The Oklahoma Supreme Court has overturned two state laws, HB 4327 and SB 1503, which outlawed abortion except in cases of medical emergencies endangering the mother’s life. The decision, made by a 6-3 majority, follows the precedent established in the March case Oklahoma Call for Reproductive Justice v. Drummond. The ruling emphasized that neither law could be remedied without a complete revision by the court.
The aforementioned precedent from the March case had determined that the Oklahoma Constitution inherently grants a pregnant woman the right to terminate her pregnancy if it’s necessary to preserve her life. However, it was noted that the mere possibility or speculation of a threat to the mother’s life isn’t enough to justify an abortion, but an absolute certainty isn’t required either.
Justice Richard Darby, who was in the minority during the March ruling, stood by the decision of the majority in this case based on the legal principle of stare decisis, or precedent. Despite the Supreme Court’s decision, Oklahoma Attorney General Gentner Drummond clarified that a statute from 1910, which criminalizes performing an abortion except to save the mother’s life, is still in effect.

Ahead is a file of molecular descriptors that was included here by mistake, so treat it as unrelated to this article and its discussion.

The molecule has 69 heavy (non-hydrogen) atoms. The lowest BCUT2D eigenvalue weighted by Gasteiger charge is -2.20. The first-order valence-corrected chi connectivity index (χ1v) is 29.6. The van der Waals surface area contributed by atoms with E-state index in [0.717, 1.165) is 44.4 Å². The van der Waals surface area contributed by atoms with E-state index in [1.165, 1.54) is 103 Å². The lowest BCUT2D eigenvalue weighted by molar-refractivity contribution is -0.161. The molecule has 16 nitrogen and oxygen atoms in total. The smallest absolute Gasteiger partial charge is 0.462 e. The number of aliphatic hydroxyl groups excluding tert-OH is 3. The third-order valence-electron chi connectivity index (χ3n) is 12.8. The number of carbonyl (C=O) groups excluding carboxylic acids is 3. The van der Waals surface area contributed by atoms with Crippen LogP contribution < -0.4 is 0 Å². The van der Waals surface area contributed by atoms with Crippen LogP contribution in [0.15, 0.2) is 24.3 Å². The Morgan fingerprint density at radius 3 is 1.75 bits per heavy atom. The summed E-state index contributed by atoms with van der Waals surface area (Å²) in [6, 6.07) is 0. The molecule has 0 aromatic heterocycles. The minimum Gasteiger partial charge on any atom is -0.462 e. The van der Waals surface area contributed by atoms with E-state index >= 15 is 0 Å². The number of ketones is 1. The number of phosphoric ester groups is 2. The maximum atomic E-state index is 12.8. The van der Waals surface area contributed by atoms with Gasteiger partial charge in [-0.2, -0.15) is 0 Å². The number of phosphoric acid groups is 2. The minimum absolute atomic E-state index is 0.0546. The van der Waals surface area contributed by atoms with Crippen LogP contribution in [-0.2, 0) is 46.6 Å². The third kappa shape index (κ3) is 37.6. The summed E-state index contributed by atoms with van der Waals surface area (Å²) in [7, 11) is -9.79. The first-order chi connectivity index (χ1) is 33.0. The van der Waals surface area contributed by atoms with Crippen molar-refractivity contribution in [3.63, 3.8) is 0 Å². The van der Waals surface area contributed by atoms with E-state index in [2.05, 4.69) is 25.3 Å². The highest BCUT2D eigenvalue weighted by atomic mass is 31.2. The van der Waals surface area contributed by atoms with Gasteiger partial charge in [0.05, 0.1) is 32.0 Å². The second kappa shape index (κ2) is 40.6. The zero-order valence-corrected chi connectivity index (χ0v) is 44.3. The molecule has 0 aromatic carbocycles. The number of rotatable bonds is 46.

Charles McCall, the State Speaker of the House, expressed his disappointment in the verdict, highlighting that both pieces of legislation had the backing of supermajorities in both legislative chambers. McCall stressed that despite the ruling, Oklahoma, being one of the most pro-life states in the nation, will continue advocating for the right to life.
These overturned laws, both signed into law by Governor Kevin Stitt (R-OK) in May 2022, made Oklahoma the state with the most stringent abortion laws in the U.S. The laws were enforced through civil rather than criminal codes, allowing private citizens the right to sue abortion providers within the state.